Handel apparently did visit Whitchurch, smithy or no smithy, but he had already written the work much before this, so this cannot explain the nickname.
The actual reason for the title as for so many other musical works with interesting nicknames, might have more to do with advertising and money than anything else. The following is an extract by William Chappell (1809-1888) in the first edition of Grove’s Dictionary of Music: “A few months after Clark’s publication the writer saw the late J.W. Windsor, Esq., of Bath, a great admirer of Handel and one who knew all his published works. He told the writer that a story of the Blacksmith at Edgware was pure imagination, that the original publisher of Handel’s lesson under that name (The Harmonious Blacksmith) was a music seller at Bath, named Lintern, whom he knew personally from buying music at the shop, that he had asked Lintern the reason for this new name, and he had told him that it was a nickname given to himself because, he had been brought up as a blacksmith, although he had afterwards turned to music, and that was the piece he was constantly asked to play. He printed the movement in a detached form, because he could sell a sufficient number of copies to make a profit.” Nothing sells like a good story, and veracity should not come in the way. Our media today have taken this philosophy to greater heights (or lower depths), with their own ‘alternative facts’ and ‘fake news’.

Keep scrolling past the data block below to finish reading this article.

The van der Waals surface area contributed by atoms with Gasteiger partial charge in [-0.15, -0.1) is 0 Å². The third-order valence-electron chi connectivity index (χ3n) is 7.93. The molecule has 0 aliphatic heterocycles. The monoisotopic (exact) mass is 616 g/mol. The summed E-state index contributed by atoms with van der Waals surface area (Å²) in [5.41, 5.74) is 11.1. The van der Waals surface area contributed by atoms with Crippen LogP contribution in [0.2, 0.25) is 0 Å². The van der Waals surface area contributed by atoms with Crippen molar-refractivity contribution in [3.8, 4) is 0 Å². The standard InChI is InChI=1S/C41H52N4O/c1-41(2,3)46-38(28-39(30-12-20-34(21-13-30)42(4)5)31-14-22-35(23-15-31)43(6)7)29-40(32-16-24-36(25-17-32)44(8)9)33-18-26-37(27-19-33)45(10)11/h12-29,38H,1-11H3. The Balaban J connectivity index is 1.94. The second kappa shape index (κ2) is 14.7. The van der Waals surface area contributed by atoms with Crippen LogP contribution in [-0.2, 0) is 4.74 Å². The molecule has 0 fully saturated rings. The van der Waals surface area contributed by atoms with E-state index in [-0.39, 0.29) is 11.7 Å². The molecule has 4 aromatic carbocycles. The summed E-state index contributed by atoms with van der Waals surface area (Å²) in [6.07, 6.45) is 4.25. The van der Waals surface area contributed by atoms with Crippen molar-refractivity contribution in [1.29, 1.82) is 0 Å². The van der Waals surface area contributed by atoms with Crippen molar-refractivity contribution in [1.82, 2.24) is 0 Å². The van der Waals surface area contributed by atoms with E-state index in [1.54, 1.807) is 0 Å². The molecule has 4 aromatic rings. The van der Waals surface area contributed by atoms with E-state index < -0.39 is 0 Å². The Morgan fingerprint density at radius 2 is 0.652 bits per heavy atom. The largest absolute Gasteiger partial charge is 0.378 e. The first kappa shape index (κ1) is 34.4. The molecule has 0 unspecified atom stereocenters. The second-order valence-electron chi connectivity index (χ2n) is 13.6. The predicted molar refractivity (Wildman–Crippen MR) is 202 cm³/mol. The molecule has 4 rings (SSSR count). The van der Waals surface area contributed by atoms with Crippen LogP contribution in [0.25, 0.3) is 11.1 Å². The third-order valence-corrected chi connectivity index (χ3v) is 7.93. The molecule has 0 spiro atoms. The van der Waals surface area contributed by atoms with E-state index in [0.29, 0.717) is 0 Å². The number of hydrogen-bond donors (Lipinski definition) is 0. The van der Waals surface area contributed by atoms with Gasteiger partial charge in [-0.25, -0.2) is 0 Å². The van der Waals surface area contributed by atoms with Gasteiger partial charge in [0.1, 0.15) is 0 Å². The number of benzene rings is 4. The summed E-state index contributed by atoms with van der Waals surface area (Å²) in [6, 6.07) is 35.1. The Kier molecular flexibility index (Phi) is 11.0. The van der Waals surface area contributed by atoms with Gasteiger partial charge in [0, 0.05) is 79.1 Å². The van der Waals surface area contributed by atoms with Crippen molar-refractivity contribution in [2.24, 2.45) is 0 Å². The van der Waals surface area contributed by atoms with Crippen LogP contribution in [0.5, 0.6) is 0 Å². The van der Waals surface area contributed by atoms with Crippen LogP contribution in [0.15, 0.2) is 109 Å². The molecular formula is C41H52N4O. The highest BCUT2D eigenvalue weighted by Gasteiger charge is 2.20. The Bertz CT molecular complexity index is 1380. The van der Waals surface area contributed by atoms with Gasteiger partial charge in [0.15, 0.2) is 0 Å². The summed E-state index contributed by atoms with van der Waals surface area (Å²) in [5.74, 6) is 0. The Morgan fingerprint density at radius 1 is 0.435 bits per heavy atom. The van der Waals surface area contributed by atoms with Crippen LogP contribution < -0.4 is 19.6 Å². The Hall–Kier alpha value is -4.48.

William Chappell was a music historian (and partner in the London-based piano-manufacturing firm Chappell & Co.), so it is likely that his account is true. But to date, no copy of Lintern’s edition of the piece has been found. The earliest copy of music with the title ‘The Harmonious Blacksmith’, an arrangement for pianoforte duet, has the watermark ‘1819’.
So if not from a Harmonious Blacksmith pounding away at his anvil in his smithy, where did Handel get this tune from, then? As he so often did, Handel probably drew inspiration from himself. A passage in his opera ‘Almira’, written in 1708, is very similar. And others, from Beethoven, to Louis Spohr, Italian guitar-composer Mauro Giuliani, Francis Poulenc to Percy Grainger have mined the melody for their own use.
The Harmonious Blacksmith consists of the opening theme (Air) and five Variations upon it. At Child’s Play India Foundation’s annual monsoon concert (“Let the Children Play”, 23 September 2017, 6 pm at Menezes Braganza hall), two of our children, Irfan Shimpigar and Natsalene Estrocio, will play the opening theme of the Harmonious Blacksmith, arranged for two violins. So do come along; we promise to meet your Great Expectations Harmoniously!
(An edited version of this article was published on 17 September 2017 in my weekend column ‘On the Upbeat’ in the Panorama section of the Navhind Times Goa India)